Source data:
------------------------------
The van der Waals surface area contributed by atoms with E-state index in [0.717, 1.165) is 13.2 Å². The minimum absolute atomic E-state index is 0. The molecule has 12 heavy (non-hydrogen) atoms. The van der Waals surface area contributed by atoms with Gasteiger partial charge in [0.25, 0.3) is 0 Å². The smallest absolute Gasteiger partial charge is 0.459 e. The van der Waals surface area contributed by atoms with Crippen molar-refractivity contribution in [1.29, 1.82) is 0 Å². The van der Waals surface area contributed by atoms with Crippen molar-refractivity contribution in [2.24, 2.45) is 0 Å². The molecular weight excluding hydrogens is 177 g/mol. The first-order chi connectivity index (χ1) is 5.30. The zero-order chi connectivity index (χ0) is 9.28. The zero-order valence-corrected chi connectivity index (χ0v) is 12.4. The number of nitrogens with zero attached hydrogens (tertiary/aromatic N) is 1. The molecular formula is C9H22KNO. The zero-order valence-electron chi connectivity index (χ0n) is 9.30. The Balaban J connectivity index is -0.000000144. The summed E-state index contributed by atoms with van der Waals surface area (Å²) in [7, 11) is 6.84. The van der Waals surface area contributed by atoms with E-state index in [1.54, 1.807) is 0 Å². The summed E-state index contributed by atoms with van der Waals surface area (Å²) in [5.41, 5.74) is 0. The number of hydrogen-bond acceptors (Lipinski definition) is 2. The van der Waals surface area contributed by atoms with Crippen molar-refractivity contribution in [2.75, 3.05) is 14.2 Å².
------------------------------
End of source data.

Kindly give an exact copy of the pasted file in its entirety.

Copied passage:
The van der Waals surface area contributed by atoms with E-state index in [0.717, 1.165) is 13.2 Å². The minimum absolute atomic E-state index is 0. The molecule has 12 heavy (non-hydrogen) atoms. The van der Waals surface area contributed by atoms with Gasteiger partial charge in [0.25, 0.3) is 0 Å². The smallest absolute Gasteiger partial charge is 0.459 e. The van der Waals surface area contributed by atoms with Crippen molar-refractivity contribution in [1.29, 1.82) is 0 Å². The van der Waals surface area contributed by atoms with Crippen molar-refractivity contribution in [2.24, 2.45) is 0 Å². The molecular weight excluding hydrogens is 177 g/mol. The first-order chi connectivity index (χ1) is 5.30. The zero-order chi connectivity index (χ0) is 9.28. The zero-order valence-corrected chi connectivity index (χ0v) is 12.4. The number of nitrogens with zero attached hydrogens (tertiary/aromatic N) is 1. The molecular formula is C9H22KNO. The zero-order valence-electron chi connectivity index (χ0n) is 9.30. The Balaban J connectivity index is -0.000000144. The summed E-state index contributed by atoms with van der Waals surface area (Å²) in [7, 11) is 6.84. The van der Waals surface area contributed by atoms with E-state index in [1.54, 1.807) is 0 Å². The summed E-state index contributed by atoms with van der Waals surface area (Å²) in [5.41, 5.74) is 0. The number of hydrogen-bond acceptors (Lipinski definition) is 2. The van der Waals surface area contributed by atoms with Crippen molar-refractivity contribution in [2.75, 3.05) is 14.2 Å².